Iranian police patrol tense Tehran bazaar in wake of protests


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TEHRAN -- In the wake of demonstrations in Tehran over surging prices and the plunging value of Iran’s currency, police patrolled the city’s central bazaar Thursday as many shops remained shuttered in silent protest.

Tehran’s massive traditional marketplace in effect was shut down Wednesday as shops closed their doors and merchants joined in angry demonstrations over their economic woes. Carpet sellers reopened their shops Thursday and tried to woo customers, but more than a third of shops still appeared to be closed, though shoppers continued to stream by.


Gold and cloth markets were closed. Some jewelry shops were open, but had failed to set up their window displays, leaving gold wares inside their safes instead of arraying them to lure customers. The deeper that shoppers strolled into the labyrinth of the bazaar, the fewer shops were open.

“We wholesalers don’t know what to do. The cost of the raw material increases. Retailers can’t buy from us as before, because we have to increase our prices too,” said Ebrahim, a clothing wholesaler who didn’t want to give his last name to foreign media. His store was shuttered most of the day.

The unusual outburst of protests Wednesday came after the latest drop in the value of the rial, which has tumbled as much as 80% in the last year as Iran has been squeezed by international economic sanctions. As Iranians have bought up foreign currency, anxious about the fate of the rial, its value has only fallen further.

President Mahmoud Ahmadinejad tried to redirect anger over the sinking rial at a news conference Tuesday, firing back at both “the economic war of the enemy” and critics inside the country who say government mismanagement is to blame for the crisis.

But his words were unconvincing to frustrated merchants such as Hasan, a 65-year-old goldsmith and jewelry seller who said he had stopped by the bazaar only briefly to assess the situation before going home.

“Why on Earth don’t the authorities stabilize the price of our national currency?” complained the merchant, who only provided his first name for security reasons. “Business is impossible.”


Ahmadinejad also declared Tuesday that security forces should stop 22 unnamed ringleaders who he said were to blame for the price swings. Sixteen people were arrested Thursday as “currency disturbers,” the Mashregh news agency close to the government reported. No more details were immediately available. Only licensed shops are allowed to legally exchange money. Yet street dealers were still plying their trade Thursday in back alleys, seeking 31,000 rials per dollar -- less than the soaring prices seen on Iranian streets on Tuesday but still much more than a week ago, when a dollar could be bought for 26,900 rials.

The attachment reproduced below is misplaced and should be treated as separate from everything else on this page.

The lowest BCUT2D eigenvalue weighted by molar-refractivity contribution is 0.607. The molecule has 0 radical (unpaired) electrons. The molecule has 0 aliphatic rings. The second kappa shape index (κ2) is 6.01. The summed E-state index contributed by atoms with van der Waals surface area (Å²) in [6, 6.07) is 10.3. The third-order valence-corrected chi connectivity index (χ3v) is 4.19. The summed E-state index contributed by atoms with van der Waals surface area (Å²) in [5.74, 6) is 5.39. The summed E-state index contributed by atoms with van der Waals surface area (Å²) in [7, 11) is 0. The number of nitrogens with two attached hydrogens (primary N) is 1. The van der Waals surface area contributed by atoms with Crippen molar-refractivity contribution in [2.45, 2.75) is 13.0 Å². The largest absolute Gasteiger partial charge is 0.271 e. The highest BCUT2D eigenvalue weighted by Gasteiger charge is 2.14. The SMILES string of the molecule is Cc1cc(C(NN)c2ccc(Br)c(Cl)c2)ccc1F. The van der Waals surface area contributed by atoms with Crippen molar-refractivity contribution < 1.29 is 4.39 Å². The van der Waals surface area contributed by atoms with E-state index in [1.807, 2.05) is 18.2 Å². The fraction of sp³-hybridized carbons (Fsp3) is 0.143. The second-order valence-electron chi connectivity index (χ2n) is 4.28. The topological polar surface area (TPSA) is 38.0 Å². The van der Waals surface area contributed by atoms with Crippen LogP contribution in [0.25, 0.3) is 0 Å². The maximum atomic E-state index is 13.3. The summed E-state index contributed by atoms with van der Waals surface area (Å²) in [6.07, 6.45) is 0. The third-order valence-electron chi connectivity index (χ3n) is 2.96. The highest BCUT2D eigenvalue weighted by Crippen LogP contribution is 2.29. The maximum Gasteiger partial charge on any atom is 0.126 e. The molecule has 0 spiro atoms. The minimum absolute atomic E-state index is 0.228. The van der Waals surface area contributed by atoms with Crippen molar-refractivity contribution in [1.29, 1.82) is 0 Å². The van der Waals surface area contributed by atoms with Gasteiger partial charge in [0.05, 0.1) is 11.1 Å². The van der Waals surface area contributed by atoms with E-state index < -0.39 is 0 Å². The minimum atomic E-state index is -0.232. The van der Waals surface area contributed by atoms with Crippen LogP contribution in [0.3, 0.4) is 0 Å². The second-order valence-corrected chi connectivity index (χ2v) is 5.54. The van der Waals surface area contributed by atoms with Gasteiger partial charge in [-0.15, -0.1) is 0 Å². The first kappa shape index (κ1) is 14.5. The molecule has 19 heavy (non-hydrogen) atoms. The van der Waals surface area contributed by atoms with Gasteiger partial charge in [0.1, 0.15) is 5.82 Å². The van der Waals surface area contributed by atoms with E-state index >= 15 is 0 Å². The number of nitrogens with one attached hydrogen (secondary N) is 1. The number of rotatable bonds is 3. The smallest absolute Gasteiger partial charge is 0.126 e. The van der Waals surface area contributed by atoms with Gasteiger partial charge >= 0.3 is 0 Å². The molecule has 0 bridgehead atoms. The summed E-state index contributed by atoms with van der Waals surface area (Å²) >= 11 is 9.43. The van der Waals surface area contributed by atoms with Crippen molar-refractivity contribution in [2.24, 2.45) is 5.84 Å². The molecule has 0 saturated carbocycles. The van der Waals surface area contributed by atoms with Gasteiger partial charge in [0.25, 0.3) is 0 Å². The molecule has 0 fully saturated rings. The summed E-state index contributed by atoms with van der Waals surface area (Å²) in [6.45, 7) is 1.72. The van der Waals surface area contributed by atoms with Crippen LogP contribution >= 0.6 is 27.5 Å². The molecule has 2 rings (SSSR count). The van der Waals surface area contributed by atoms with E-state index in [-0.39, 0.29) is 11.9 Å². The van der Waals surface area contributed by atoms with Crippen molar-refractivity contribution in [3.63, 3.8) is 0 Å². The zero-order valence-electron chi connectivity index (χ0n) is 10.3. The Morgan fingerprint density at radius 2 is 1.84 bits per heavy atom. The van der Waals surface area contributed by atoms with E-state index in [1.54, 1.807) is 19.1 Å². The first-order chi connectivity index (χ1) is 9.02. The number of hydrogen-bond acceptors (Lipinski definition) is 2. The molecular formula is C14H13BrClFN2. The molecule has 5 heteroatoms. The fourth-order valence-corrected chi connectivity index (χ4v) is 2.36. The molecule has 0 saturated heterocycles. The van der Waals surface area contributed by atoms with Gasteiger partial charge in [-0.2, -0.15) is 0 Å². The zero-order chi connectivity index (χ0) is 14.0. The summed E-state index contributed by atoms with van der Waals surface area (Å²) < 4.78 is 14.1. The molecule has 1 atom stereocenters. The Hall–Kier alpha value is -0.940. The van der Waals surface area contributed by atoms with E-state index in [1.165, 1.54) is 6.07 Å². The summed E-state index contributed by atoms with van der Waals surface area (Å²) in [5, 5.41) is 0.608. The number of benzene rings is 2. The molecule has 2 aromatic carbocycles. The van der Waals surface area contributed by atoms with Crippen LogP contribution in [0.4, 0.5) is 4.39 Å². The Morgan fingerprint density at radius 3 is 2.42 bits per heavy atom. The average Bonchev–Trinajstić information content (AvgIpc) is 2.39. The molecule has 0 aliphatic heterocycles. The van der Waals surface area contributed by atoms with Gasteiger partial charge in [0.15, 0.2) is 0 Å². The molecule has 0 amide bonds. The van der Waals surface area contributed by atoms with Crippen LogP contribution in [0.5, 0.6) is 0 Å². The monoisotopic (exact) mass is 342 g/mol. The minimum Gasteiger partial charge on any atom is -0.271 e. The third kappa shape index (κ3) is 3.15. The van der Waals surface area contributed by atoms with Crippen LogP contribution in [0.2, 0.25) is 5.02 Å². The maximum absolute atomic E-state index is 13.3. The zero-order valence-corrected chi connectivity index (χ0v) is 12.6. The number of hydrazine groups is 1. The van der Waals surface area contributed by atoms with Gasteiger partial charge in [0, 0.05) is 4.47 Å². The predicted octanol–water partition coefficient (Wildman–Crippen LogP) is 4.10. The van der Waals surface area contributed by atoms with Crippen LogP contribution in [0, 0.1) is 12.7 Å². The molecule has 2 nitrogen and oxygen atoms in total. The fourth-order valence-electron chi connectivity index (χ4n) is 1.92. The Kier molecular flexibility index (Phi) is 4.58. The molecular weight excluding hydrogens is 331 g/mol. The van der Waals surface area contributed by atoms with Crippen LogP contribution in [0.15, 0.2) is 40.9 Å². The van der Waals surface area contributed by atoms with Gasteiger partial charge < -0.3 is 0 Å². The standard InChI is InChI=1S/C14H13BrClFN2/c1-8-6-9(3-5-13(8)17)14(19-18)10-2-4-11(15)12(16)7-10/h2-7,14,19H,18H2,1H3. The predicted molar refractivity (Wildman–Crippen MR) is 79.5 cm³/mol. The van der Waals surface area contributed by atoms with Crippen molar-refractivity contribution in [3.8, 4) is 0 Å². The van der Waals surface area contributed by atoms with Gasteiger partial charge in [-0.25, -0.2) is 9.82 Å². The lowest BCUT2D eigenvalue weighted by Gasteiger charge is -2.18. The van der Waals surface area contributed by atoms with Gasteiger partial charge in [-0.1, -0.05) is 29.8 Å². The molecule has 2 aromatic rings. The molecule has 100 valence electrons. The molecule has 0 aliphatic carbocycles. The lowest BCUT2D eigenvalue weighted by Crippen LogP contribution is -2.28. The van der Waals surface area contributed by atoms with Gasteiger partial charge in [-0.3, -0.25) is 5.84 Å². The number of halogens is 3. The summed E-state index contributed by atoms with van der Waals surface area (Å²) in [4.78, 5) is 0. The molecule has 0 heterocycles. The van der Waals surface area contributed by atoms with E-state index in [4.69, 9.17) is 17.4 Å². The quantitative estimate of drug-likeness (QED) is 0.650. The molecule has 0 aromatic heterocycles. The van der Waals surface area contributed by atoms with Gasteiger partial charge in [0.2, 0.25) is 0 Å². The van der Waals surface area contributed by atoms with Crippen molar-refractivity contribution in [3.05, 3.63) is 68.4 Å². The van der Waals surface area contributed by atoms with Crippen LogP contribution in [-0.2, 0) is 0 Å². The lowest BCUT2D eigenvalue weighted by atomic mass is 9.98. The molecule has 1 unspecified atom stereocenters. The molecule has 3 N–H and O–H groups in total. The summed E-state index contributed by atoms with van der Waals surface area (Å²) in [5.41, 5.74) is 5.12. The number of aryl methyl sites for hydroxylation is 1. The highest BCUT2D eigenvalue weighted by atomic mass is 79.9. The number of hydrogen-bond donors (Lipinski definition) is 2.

As the rial keeps falling, prices for food and other goods have shot up, angering Iranians. Some customers have complained that merchants have boosted prices beyond what is necessary.

At a west Tehran grocery store, a young man argued with a shopkeepers over the cost of Winston cigarettes. “I bought the same brand on Tuesday for 20,000 rials a package. Now on Thursday you’re selling them for 30,000 rials?” he complained. The shopkeeper repeatedly insisted his supplier had set a new price.

The bazaar merchants, seen as firm backers of the Islamic Revolution, are unlikely rabble rousers in Iran, more often supporters of the status quo than change agents. Their turn to the streets has earned sympathy from other Iranians suffering the economic squeeze.

Iranian media reported that police would make shopkeepers open their businesses on Saturday, the start of the work week in Iran. Closing shops to create an economic disruption is illegal, senior police commander Khalili Helali reportedly said, threatening to seal up shops of striking merchants, Bloomberg reported.

Business guild leaders reportedly pledged that the markets would be open. But several shopkeepers told The Times that if the rial sank further against the dollar, their shops would stay closed.


The unrest has been seen in the West as a sign that economic sanctions meant to pressure Iran to curb its disputed nuclear program are having an effect. Iran says its nuclear program is solely for peaceful purposes, but Western powers suspect it is trying to gain the capacity to make an atomic weapon.


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-- Ramin Mostaghim in Tehran and Emily Alpert in Los Angeles